Omega Tip

For this week’s tip, we’ll dive into the details of Serial Communication on the Omega’s UARTs. First of all, UART is an abbreviation for Universal Asynchronous Receiver/Transmitter. It is a device used for serial communication between two devices. The Omega2 comes with two UART devices, they are:

  • UART0 – configured to provide serial access to the Omega’s command line
  • UART1 – can be used freely to communicate with other devices

You probably know that serial communication is established only between two devices unlike I2C or SPI which are bus-based protocols. If you want to learn more about insights of the UART communication, well, you’ve come to the right place!

So let’s dive in! Generally speaking, UART has no master-slave architecture and allows you to set the transmissions speeds, aka Baud Rate, of your data. If you’ve connected to your Omega via serial before, you probably remember that we set the baud rate to 115200 bps (bits per second), meaning that the time spent holding each bit high or low is 1/115200bps.

Connecting Serial Devices

Communication on a UART is done by using two data lines: a Transmission (TX) and a Receiving (RX) lines, as well as a Ground connection. Let’s take a closer look. The Transmission line (TX) on a device A will send data to the Receive line (RX) on the device B and vice versa. Please refer to the diagram below:

The pinout diagram is also available for you to see where the UARTs are located on the Omega:

Pins RX0 and TX0 are used for UART0 and RX1 and TX1 are used for UART1.

Communicate to Serial Device

Now we’ll discuss how to send data and receive serial data from the command line on your Omega. For the purposes of this example, we’ll be connecting the TX1 and RX1 pins, effectively making the Omega talk to itself! So before we proceed we’ll need to make sure that we have RX1 and TX1 connected with jumper wire. If you are connecting the Omega with an external serial device, which will be the most common use, it’s very important to have a common ground between the two devices.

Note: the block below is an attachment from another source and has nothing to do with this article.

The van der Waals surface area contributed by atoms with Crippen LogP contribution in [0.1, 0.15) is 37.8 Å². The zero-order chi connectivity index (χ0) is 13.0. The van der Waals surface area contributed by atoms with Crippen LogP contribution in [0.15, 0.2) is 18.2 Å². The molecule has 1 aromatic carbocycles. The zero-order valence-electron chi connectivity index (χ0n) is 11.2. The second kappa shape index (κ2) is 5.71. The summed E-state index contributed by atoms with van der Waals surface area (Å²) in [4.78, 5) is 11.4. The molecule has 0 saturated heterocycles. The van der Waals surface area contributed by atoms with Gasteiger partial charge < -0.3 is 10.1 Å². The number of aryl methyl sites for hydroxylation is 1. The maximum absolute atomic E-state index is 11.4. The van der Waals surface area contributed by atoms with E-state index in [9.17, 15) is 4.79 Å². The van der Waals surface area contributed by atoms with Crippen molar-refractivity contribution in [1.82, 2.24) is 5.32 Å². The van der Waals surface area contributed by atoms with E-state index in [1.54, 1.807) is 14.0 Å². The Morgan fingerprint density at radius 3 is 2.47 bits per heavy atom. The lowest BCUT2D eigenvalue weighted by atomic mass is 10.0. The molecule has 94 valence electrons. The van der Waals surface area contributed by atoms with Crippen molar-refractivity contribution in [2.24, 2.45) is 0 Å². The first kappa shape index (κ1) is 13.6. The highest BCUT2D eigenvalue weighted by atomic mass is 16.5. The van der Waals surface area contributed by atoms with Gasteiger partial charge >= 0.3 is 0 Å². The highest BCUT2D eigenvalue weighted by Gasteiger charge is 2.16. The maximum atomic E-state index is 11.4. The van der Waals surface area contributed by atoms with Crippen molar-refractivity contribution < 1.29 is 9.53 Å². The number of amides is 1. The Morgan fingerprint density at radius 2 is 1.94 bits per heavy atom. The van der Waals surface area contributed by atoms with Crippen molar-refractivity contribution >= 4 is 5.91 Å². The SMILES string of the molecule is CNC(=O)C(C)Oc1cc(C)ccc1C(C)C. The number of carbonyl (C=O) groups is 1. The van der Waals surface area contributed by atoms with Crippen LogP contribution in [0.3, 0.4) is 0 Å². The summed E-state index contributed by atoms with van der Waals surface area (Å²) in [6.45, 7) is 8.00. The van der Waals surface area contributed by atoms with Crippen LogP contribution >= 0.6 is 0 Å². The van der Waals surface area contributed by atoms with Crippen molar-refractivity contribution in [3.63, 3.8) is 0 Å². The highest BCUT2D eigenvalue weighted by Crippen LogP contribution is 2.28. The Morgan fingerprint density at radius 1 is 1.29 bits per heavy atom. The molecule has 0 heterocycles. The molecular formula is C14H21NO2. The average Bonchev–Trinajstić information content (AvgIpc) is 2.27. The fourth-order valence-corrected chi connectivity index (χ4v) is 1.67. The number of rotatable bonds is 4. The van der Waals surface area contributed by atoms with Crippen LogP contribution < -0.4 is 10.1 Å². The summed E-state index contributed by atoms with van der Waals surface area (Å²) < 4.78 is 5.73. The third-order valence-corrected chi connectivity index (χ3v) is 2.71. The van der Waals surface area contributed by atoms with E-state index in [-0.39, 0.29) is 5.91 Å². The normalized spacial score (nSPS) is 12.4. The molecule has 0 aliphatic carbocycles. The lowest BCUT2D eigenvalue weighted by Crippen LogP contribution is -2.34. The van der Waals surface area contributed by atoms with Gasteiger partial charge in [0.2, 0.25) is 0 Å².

So now that we have established a physical connection between the RX and TX lines of UART1, let’s move on to using it. On the Omega’s file-system, /dev/ttyS1 represents the UART1 device. As you may remember, we’ve used this device previously for all serial communication.
Now, open two separate SSH sessions to your Omega so that we can see it talking to itself:

  1. In one terminal, run: cat /dev/ttyS1 to listen to any incoming data on UART1
  2. In the other terminal run: echo “Hello Omega” › /dev/ttyS1 to write data to UART1

When at first you issue the cat command, it will wait for input data to be printed. When the echo command is sent, you will notice that the message you sent appears on the first terminal running the cat command!

If you’ve been following along with our weekly tutorials, you will recognize the cat /dev/ttyS1 command from our December 2017 articles: Reading Analog Sensors with Arduiono Dock 2, MQTT Servo Controller and Realtime Potentiometer Position Webpage.

Going Further

This provided an overview of how to connect Omega to another device via Serial, aka UART. Now that you know this, you can quickly write scripts that can interact with all sorts of different devices. Once you feel that you’ve done everything you can with the command line tools, it’s most likely time to start using Python to communicate with serial devices. Take a look at our article on using the Python PySerial module for more details.